Oct 21 2011

Siem Reap flood update: October 21, 2011

Published by at 10:55 am under Floods

Driving around Siem Reap on Friday afternoon felt almost like a journey along Memory Lane, so long it seems since you used to reach your destinations with eyeballs swimming in dust. Throughout most of town, the floods that have plagued Siem Reap for six long weeks have almost entirely subsided, and the watery streets are back to their usual dusty selves (see here if you’d like to donate to help recovery). The transformation, for everyone who’s been wading through the murky mess for so long, feels almost freakish.

The road to Chong Kneas: prepare for a bruising

The road to Chong Kneas: prepare for a bruising.

If you’re venturing out of your hotel and around town, be warned that some areas are still a little bit tricky, in particular the lanes to the southeast of town in between Wat Damnak and the Ring Road, where I managed to find the muddiest road in Cambodia. A big thank you to the six local women who hauled me and my bike out of the morass, without even laughing once.

The road down to Chong Kneas and the Tonle Sap is still awash in places though, as with so many other roads in Siem Reap now, that’s hardly the real problem anymore. In Cambodia, as elsewhere, roads are considered an investment in the future, though this tends to be restricted to the futures of the road-building companies who do such a poor job they have to be called back in again usually within six months to a year of laying anything. Since getting the job depends less on your capacity to actually do it than on who you know… well, it gets boring talking about this after a while. To add to the shame of it all, this willful incompetence creates what amounts to an informal tax on the Cambodian people, albeit one that accrues to the benefit of manufacturers and suppliers of spare parts for motorcycles and other vehicles instead of to the government.

And so, the roads around much of town look like a petulant giant has taken his monumental sledge hammer and pounded them to a pulp in a fit of giantly pique. There are holes that can fit entire trucks in them, and the road to Chong Kneas is particularly bad. If you’re going down there, prepare to be bruised. The same can be said for High School Road, and the north river road, on the eastern side though to a much lesser degree. The road directly alongside and behind Wat Damnak is absolutely punishing, and you can’t help but wonder how anyone is going to get down there on a bicycle for a while.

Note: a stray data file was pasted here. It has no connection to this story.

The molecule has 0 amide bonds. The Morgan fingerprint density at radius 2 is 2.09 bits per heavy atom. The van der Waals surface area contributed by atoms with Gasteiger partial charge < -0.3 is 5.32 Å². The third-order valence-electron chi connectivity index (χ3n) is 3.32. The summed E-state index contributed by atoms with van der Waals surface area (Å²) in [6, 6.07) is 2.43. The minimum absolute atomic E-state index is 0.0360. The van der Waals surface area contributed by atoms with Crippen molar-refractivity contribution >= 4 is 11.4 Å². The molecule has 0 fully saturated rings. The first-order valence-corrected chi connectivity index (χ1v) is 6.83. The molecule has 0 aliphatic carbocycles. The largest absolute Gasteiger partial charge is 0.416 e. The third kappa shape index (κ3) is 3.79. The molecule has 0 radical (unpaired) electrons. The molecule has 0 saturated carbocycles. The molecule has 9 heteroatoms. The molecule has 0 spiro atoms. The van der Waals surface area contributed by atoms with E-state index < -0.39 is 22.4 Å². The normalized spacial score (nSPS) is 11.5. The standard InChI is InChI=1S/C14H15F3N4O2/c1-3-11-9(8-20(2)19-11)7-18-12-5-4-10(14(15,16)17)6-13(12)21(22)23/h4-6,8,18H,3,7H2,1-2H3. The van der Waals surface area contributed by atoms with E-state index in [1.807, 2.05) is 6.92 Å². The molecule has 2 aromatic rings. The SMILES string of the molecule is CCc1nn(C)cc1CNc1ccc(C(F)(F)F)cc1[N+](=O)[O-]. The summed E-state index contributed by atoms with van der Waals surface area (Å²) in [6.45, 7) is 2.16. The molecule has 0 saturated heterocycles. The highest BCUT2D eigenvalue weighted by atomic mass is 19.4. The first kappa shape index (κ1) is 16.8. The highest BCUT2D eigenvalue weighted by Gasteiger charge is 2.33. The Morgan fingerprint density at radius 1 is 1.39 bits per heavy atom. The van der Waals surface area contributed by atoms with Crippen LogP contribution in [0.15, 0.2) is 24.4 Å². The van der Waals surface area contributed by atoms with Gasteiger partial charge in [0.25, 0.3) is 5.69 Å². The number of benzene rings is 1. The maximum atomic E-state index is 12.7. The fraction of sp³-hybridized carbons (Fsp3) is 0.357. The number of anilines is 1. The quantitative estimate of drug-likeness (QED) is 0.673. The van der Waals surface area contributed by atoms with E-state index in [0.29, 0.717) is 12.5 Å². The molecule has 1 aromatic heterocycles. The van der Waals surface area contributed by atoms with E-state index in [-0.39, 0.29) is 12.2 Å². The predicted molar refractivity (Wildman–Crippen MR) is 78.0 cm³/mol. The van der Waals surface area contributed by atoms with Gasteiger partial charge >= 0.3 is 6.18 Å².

In the town centre and along Route Six however, the roads have held up bravely, except for the one linking Sivatha Boulevard to Pokambor Avenue (at the junction with Hospital Street), but that’s always a disaster. While Route Six is also fine, the road linking that with High School Road is a virtual honeycomb of mud and puddles.

Outside of Siem Reap on the other hand it’s a different story, and much of the surrounding countryside is still flooded. A local pilot assures us that at least the prison is completely surrounded, Alcatraz style, meaning we should all sleep safer in our beds, so that’s nice.

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14 responses so far

14 Responses to “Siem Reap flood update: October 21, 2011”

  1. Melvin Silvestreon 22 Oct 2011 at 12:57 pm

    Thank you very much for this very informative blog… :)

    I just want to make few inquiries, I’m from Philippines and booked to visit Bangkok this coming October 27, 2011. I am planning to visit Angkor Wat via Bangkok-Aran-Siem Reap road, I just want to ask if it is still feasible to do so considering the heavy floods?

    It’s really sad that this natural tragedy had occurred, I hope that everything would normalize the soonest.

    Thank you very much and Godspeed.

    Best Regards,

    Melvin Silvestre

  2. Nickyon 22 Oct 2011 at 1:09 pm

    Hi Melvin, as things stand now you should be absolutely fine. The waters have dropped and are almost entirely gone from 90% of town. We hope, though no-one feels confident enough to throw away the sandbags yet, that this will be the last of it. Have a great trip, and enjoy Siem Reap!

  3. Melvin Silvestreon 22 Oct 2011 at 4:09 pm

    Thank you very much for your generosity in answering my inquiry. I hope you don’t mind me asking again… How about the roads going to Siem Reap from Bangkok do you have any idea if it would be passable? Thank you very much and sorry for the hassle, I ask too much questions… Thank you again.

  4. Fearnleyon 22 Oct 2011 at 7:16 pm

    Thank you for your report which is very helpful. You mention Pokambor Road – Do you know whether the FCC Angkor there is free from flooding and is the road there from Siem Reap airport OK please? I am not clear whether the floods have cleared from the riverside area. But it is good to know that the water is receding.